Friday, May 30, 2008
David A. Berek (Credit Suisse Family Wealth Management) and Fred McMorris (McMorris Law Offices, Schaumburg, Illinois) have recently published their article entitled Engagement Letters, Fees, and the Dowling Case, 96 Ill. B.J. 262 (2008).
Here are some excerpts from their article:
Ethical issues for trust and estate practitioners can be particularly acute because the practice area potentially involves multiple clients and highly emotional issues as final wishes and finances. An important key risk management consideration for trust and estate practitioners is the use of engagement letters, especially in light of the recent development in Dowling v Chicago Options Assoc, Inc, 226 Ill 2d 277, 875 NE2d 1012 (2007).
The Dowling case specifically discusses fee arrangements, and provides a guide on how to detail fee arrangements, in, for example, an engagement letter. * * *
[A]n important element of any engagement letter is to describe the fee arrangement in detail. The Dowling opinion noted that any written fee arrangement or retainer agreement, regardless of the type of retainer contemplated, should clearly define the kind of retainer being paid. If the parties agree that the client will pay a security retainer, that term should be used in the agreement. The agreement should also state that the funds remain the property of the client until used to pay for services rendered and that the funds will be deposited in a client trust account.
The Dowling opinion not only offers a review of the two types of retainers that were previously recognized by the Illinois Supreme Court: classic and security interest retainers, but also recognizes the viability of advance payment retainers in Illinois.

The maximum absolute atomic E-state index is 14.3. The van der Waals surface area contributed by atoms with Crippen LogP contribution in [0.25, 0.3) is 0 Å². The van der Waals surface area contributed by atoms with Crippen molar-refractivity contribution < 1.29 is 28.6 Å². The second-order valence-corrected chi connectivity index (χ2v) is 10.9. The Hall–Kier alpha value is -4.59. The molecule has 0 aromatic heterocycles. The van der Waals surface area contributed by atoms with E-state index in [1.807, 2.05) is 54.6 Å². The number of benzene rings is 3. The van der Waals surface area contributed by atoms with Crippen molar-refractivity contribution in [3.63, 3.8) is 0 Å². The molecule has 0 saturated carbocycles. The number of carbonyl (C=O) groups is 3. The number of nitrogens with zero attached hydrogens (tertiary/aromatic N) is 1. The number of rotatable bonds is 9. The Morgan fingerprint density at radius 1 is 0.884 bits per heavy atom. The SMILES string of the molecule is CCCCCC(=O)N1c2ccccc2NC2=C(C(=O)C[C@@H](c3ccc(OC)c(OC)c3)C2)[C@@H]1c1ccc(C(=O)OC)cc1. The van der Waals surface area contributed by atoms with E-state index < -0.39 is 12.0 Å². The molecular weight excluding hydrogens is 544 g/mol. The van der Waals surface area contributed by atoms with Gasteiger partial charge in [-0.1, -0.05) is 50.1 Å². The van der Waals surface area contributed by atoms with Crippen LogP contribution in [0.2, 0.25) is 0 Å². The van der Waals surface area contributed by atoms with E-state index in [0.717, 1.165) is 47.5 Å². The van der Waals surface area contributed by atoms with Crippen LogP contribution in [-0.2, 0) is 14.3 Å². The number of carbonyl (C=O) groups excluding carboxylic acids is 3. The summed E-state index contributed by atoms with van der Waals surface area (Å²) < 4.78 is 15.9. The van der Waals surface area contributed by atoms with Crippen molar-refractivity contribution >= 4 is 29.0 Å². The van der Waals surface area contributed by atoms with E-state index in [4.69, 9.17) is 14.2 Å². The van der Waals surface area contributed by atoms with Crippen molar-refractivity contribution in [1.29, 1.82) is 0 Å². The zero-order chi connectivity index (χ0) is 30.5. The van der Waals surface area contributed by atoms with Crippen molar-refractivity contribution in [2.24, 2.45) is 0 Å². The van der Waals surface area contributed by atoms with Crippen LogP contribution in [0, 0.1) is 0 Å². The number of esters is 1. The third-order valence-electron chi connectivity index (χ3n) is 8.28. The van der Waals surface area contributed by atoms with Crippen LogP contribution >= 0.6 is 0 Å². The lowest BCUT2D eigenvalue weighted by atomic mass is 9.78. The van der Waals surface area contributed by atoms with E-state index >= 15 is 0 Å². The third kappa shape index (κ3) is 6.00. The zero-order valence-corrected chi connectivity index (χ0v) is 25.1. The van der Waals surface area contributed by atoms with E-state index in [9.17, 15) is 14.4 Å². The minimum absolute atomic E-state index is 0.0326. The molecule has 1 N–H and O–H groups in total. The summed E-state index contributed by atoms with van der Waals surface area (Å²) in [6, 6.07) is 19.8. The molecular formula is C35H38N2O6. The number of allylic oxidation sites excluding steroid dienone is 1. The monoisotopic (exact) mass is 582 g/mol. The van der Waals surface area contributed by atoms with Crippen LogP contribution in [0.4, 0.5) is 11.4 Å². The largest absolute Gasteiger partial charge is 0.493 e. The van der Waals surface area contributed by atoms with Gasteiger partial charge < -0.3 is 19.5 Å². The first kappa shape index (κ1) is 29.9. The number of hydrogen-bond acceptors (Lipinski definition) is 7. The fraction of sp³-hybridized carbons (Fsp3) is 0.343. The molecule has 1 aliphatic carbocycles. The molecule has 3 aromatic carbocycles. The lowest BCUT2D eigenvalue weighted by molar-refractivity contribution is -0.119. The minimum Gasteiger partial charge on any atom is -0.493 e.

A classic retainer, also referred to as a true or general retainer, is paid by a client to the attorney to secure the attorney's availability during a specified period or for a specified matter. This type of retainer is earned when paid and immediately becomes property of the attorney, regardless of whether the attorney ever actually performs any services for the client.
Under a security retainer, funds paid to the attorney are not considered present payment for future services but are intended to secure payment of fees for the future services the attorney is expected to perform. This type of retainer remains the property of the client and therefore must be deposited in a trust account and kept separate from the attorney's own property until the lawyer applies it to charges for services that are actually rendered. Any unused portion of the retainer is refunded to the client * * *.
An advance payment retainer consists of a present payment to the attorney in exchange for the commitment to provide legal services in the future. Ownership of this retainer passes to the attorney immediately upon payment.
“[A]dvanced payment retainers should be used "only sparingly, when necessary to accomplish some purpose for the client that cannot be accomplished by using a security retainer." * * *
"Advance payment retainer agreements must be in writing and they must clearly disclose to the client the nature of the retainer, where it will be deposited, and how the lawyer or law firm will handle withdrawals from the retainer in payment for services rendered."
The written advance payment retainer agreement must
- advise the client of the option to place his or her money into a security retainer.
- clearly advise the client that the choice of the type of retainer to be used is the client's alone.
- explain if the attorney is unwilling to represent the client without receiving an advance payment retainer, including the attorney's reasons why.
- set forth the special purpose behind the retainer and explain why an advance payment retainer is advantageous to the client.
These points are important from a drafting perspective, because if "the parties' intent cannot be gleaned from the language of their agreement, we conclude that the agreement must be construed as providing for a security retainer."